A Text-Book of Horseshoeing
by A. Lungwitz and John W. Adams Copyright 1897
SHOEING HORSES THAT FORGE AND INTERFERE.
Forging is that defect of the horse’s gait by reason of which, at a trot, he strikes the ends of the branches or the under surface of the front shoe with the toe of the hind shoe or hoof of the same side. Forging in a pacer is termed “cross-firing” and consists in striking the inner quarter, or the under surface of the inner branch of a front shoe with the toe of the diagonal hind shoe or hoof.
Forging is unpleasant to hear and dangerous to the horse. It is liable to wound the heels of the forefeet, damages the toes or the coronet of the hind hoofs, and often pulls off the front shoes.
Causes. – 1. Faulty conformation; for example, horses that stand considerably higher at the croup than at the withers; horses with long legs and short bodies; horses that “stand under” in front and behind. 2. Using horses on heavy ground, unskilful driving, allowing a long-necked, heavy-headed horse to carry his head too low; riding without holding a horse to his work by feeling his mouth and pressing the knees against his sides. 3. Fatigue frequently leads to forging, even in horses that are well built and properly shod. It may also occur in the act of vaulting over an obstacle. 4. Poor shoeing, especially too long toes upon the front and hind hoofs, and too long front shoes.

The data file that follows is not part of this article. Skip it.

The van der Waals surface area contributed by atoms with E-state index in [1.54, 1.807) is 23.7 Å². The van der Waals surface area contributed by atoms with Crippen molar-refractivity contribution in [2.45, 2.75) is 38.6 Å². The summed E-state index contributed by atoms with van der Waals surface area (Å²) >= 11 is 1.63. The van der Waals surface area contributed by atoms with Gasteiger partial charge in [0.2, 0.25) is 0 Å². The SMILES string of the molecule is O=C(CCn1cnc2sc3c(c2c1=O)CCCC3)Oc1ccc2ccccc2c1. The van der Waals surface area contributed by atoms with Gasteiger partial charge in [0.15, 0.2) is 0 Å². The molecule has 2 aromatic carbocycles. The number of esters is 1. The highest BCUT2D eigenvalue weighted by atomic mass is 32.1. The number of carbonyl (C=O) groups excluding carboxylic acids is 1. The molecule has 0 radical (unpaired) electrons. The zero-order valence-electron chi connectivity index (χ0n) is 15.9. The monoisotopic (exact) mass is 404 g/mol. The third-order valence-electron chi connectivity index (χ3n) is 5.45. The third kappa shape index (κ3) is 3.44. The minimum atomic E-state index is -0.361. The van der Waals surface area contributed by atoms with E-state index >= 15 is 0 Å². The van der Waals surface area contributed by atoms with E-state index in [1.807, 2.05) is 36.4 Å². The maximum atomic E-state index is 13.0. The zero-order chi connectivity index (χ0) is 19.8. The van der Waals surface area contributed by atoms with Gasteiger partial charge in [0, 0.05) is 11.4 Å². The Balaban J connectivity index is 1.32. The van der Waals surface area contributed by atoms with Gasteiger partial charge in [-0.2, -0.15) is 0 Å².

The aim of the shoer should be to facilitate the quick and easy “breaking over” of the front foot, so that it may get away before it is overtaken by the hind foot. The toe of the front hoof should be fairly short and rolled; the quarters spared. The front shoe should be light, rolled at the toe and no longer and no wider than the hoof. The ends of the branches of a flat shoe, and also the heel-calks, in case they are needed to elevate a heel that is too low, should be bevelled from the hoof surface of the shoe downward and forward under the foot. Such short heel-calks, bevelled to prevent forging, are called “forging calks.” If the horse continues to forge between the branches and against the ground surface of the shoe, concaving this surface will prove advantageous (convex iron). The form of the front shoes of horses that forge should represent merely a prolongation of the hoof.
The “breaking over” of the hind foot should be delayed by sparing the toe and lowering the quarters, but not sufficiently to break the footaxis too far backward. The hind shoe is to be squared at the toe and the lower edge of the shoe in the region of the toe well rounded; instead of a toe-clip, two side-clips are to be drawn up and the shoe so fitted that at least three-fourths of the thickness of the wall of the toe, with the edge well rounded, will extend forward beyond the shoe. Should the toe of the hoof be short it may be raised either by a low toe-calk set one-fourth of an inch back from the edge of the shoe, or by thinning the shoe from the toe to the ends of the branches. The branches of a flat hind shoe should extend somewhat farther back of the buttresses than under normal conditions, to trail upon the ground just before the hoof alights, and acting as a brake, to bring the hoof to earth (Fig. 150).